Archive for the ‘Economy’ Category

Former House Speaker Newt Gingrich said today that the U.S. economic downturn is much worse than political leaders admit and predicted the recovery will take three to five years.

The financial meltdown points to “a much more profound problem than people think” as American industries and education have lost ground to China and India, Gingrich said.

The former Georgia lawmaker told a reporters’ breakfast that the one upside to the crisis is that it might prod reform.

“This is frightening enough that you could have a genuine national conversation about fundamental change,” he said.

Source. If I’ve learned one thing following the GOP, it’s that we should answer any mention of “China,” “India,” “reform” or “national conversation” with one hand on our wallets and the other hand on the Constitution. It boggles the mind to imagine the sort of “fundamental change” Gingrich might be calling for. His comments were just vague enough to be frightening.

The article goes on to describe Gingrich’s evolving view of Sarah Palin, hence the category.


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Money quote:

There is a lot of stimulus and growth in this bill – that is, of government. Nothing in this bill stimulates the freedom and prosperity of the American people. Politician-directed spending is never as successful as market-driven investment. Instead of passing this bill, Congress should get out of the way by cutting taxes, cutting spending, and reining in the reckless monetary policy of the Federal Reserve.

Read it all here. I disregarded Ron Paul during his 2008 presidential bid, because for the first time in decades a libertarian had a microphone … and the American people were listening. Yet he squandered his time (“squandered,” or so I thought) talking about closing down the Federal Reserve. Closing down the Department of Education. Closing down the Department of Energy. If anyone does, a then 10-term Republican representative knows the value of principled baby steps.

But as it turns out, the Federal Reserve has arranged for our worst recession in decades.  Inverted interest rates have led us from one asset bubble to the next for nine years now.  No Child Left Behind is its own punch line.  Oh, and, by the way?  How is that Department of Energy treating you now?  Revolutionary monetary policy, far-reaching shift in government operations are starting to smell pretty good right now.

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Wednesday, a group of House Republicans will argue that Obama’s Hill colleagues haven’t embraced his vision of shared sacrifice, arguing that Democratic leaders cut the GOP out of negotiations over the new administration’s first big bill.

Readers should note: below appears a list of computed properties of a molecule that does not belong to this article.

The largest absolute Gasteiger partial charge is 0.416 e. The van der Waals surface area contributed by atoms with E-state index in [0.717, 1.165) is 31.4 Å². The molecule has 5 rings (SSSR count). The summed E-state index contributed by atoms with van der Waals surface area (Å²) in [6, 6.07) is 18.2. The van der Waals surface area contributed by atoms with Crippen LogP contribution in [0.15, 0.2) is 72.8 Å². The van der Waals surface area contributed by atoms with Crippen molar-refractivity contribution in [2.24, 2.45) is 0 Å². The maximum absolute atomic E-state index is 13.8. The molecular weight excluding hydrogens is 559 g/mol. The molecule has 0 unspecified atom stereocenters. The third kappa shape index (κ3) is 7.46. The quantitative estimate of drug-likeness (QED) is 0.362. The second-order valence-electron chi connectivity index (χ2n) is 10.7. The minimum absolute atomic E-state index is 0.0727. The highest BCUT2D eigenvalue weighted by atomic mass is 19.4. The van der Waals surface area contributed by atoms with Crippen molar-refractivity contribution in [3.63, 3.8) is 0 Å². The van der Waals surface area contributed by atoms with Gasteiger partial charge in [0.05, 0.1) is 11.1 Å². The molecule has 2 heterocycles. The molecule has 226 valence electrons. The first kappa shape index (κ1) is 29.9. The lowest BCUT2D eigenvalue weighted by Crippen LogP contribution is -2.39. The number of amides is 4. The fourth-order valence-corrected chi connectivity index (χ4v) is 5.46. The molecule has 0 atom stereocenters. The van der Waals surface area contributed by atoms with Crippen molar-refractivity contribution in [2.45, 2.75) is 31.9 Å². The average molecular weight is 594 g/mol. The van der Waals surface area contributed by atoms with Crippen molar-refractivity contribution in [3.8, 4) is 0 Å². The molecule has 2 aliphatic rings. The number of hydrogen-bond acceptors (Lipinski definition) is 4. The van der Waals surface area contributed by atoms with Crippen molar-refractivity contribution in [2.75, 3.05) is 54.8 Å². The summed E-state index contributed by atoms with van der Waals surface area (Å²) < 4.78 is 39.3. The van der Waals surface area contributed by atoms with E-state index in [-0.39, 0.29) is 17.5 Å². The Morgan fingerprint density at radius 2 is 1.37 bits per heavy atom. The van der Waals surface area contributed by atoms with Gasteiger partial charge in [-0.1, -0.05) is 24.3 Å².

Some members of the group, organized by Minority Whip Eric Cantor of Virginia and Rep. Dave Camp of Michigan, the top Republican on the Ways and Means Committee, are upset that Democrats abruptly canceled a meeting last week with Republicans before unveiling the $800 billion stimulus. The GOP group has requested to meet with Obama later this week.


Pretty slim pickings, huh? I can tell you first hand that bloggers had hoped for a bit more. This certainly hasn’t been the hyper-partisan The Reds Attack! transition that some conservatives had warned about, and others had hoped for. Indeed — and maybe the word only comes to me in light of President Obama’s appointments — it all seems a bit, I don’t know. Clintonesque?

Stay tuned. We have four (eight?) years to go. His hair may turn to snakes just yet.

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This article:

The purchase of a piece of property in America, a single-family house, a PUD (planned unit development) or a condo (flat within a condominium) will guarantee you and your family a green card. This is one of the extreme measures implemented to help stall the meteoric fall of the United States economy in light of the economic crisis, Bulgarian weekly Stroitelstvo Gradut reported on January 15.

Thirty-five accredited investors will have the opportunity to acquire real estate in the south-eastern state of Florida – by purchasing a house – they will be granted a green card for permanent residence and right of employment for the buyer himself and his/her entire family.

Additional conditions are that the prospective buyer must have a clean criminal record, a good credit record, the ability to present and prove a decent monthly income, and no outstanding financial obligations or credit liabilities. The purchase itself can be done either with cash, bank transfer or monthly instalments, but the financial resource must be proven legitimate.